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Ex-etiquette: Remarried mom doesn’t want Thanksgiving with ex

Question: I’ve been divorced for five years. I have two children and two bonus children from my previous marriage. They are all adults, and three of the four are married with children.

I remarried last year. We have always celebrated the holidays, particularly Thanksgiving, at my daughter’s home as a family. This included their father, even after the divorce, but, the truth is, now that I have remarried, I really don’t want to celebrate with my ex.

My husband is fine with celebrating with everyone — and they with him. It’s me. When is it OK to start celebrating without my ex? I’d like to move on.

Answer: Divorce is a huge upheaval, no matter the age of the kids, and you have faced that upheaval by trying to continue traditions that were set when you were married. That works if you can pull it off, but there is usually a time when things have to change.

The key here is how to make the change. You have already set precedent — for the past five years, you’ve celebrated with your kids and their families, even your ex, but to stop celebrating now as you always have could send up a huge red flag. Your children may see the change as prompted by your new husband, and that could sabotage their relationship and alienate them from you.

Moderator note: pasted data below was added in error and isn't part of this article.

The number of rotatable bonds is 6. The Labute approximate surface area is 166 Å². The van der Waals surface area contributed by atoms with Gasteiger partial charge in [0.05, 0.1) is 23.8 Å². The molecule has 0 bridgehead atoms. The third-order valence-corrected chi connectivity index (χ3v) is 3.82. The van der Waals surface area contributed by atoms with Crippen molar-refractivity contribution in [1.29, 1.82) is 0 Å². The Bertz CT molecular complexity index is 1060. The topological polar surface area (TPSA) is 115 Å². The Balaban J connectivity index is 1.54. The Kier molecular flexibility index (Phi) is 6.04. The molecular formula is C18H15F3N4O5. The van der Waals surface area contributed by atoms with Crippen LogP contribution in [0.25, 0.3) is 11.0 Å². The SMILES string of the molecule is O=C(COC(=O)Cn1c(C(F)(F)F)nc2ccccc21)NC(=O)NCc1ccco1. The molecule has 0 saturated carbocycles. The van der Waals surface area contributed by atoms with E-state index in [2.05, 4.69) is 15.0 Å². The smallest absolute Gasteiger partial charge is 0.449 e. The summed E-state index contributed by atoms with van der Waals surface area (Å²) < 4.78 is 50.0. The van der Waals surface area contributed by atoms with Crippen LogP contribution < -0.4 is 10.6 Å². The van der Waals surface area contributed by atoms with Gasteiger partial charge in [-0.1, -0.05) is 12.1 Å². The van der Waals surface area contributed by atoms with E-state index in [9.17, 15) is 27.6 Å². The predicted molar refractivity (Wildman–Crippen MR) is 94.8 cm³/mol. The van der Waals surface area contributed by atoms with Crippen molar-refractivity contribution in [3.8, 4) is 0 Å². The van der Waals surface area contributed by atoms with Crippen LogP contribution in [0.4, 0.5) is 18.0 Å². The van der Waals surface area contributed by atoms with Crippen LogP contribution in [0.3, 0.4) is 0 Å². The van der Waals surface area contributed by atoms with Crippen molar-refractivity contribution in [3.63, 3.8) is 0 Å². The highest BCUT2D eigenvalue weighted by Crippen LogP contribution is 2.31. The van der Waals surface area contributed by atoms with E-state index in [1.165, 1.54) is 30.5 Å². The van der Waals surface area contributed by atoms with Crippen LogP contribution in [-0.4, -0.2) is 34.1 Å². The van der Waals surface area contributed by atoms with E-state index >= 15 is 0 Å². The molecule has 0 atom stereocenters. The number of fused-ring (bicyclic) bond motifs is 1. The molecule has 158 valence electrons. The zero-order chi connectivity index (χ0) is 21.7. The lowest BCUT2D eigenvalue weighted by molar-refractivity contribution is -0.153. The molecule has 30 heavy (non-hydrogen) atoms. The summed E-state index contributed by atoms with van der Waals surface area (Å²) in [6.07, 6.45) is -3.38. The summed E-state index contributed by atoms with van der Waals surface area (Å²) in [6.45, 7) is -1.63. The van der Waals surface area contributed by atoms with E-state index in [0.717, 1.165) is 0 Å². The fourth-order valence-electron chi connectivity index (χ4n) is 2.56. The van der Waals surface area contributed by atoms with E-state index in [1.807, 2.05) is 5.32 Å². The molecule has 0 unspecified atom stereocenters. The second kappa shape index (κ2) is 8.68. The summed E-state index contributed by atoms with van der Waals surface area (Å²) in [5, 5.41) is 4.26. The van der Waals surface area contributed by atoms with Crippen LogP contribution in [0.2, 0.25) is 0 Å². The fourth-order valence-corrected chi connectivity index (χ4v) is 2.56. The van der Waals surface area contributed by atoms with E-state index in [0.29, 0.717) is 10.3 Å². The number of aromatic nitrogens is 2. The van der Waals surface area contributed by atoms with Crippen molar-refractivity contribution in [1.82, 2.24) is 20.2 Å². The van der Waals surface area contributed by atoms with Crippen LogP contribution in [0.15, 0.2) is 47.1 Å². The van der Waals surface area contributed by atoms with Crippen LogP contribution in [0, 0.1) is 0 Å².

Does this mean you must celebrate the way you always have? Not necessarily. Good ex-etiquette suggests that traditions aren’t abandoned, but adjusted to meet your lifestyle. Look for ways to celebrate that integrate old traditions with something new.

Brainstorm with your kids and their families about possible alternatives. It sounds as if this was an equitable divorce — that means you may not have to consult your ex about a change, but your decision should be openly explained once made. (Ex-etiquette rule No. 8, “Be honest and straightforward.”)

Some ideas for adjusting tradition might be celebrating with your extended family (including the ex) every other year and on “off” years suggest Dad celebrate with the kids on Thanksgiving and you celebrate in your home the Friday or Saturday after the Thanksgiving holiday.

If your new husband has children, alternating the years will allow you to spend some of the holidays with them, as well. Just explain to family that you would like to establish a new tradition. For example, celebrating birthdays and special occasions, like graduations or recitals together is great, but on Thanksgiving, you would like to celebrate a little differently, and then lay out your suggestion.

Something to consider: Time helps ease the awkwardness of change. Because Thanksgiving is right around the corner, making the change this year may be difficult for the family to take. Think about changing tradition next year — and start preparing the family now.

All in all, the best ex-etiquette rule to rely on for this particular case is rule No. 10, “Compromise whenever possible.” And, remember you all love each other — that’s definitely something to be thankful for.

Dr. Jann Blackstone is the author of “Ex-etiquette for Parents: Good Behavior After Divorce or Separation,” and the founder of Bonus Families, www.bonusfamilies.com. Email her at [email protected].


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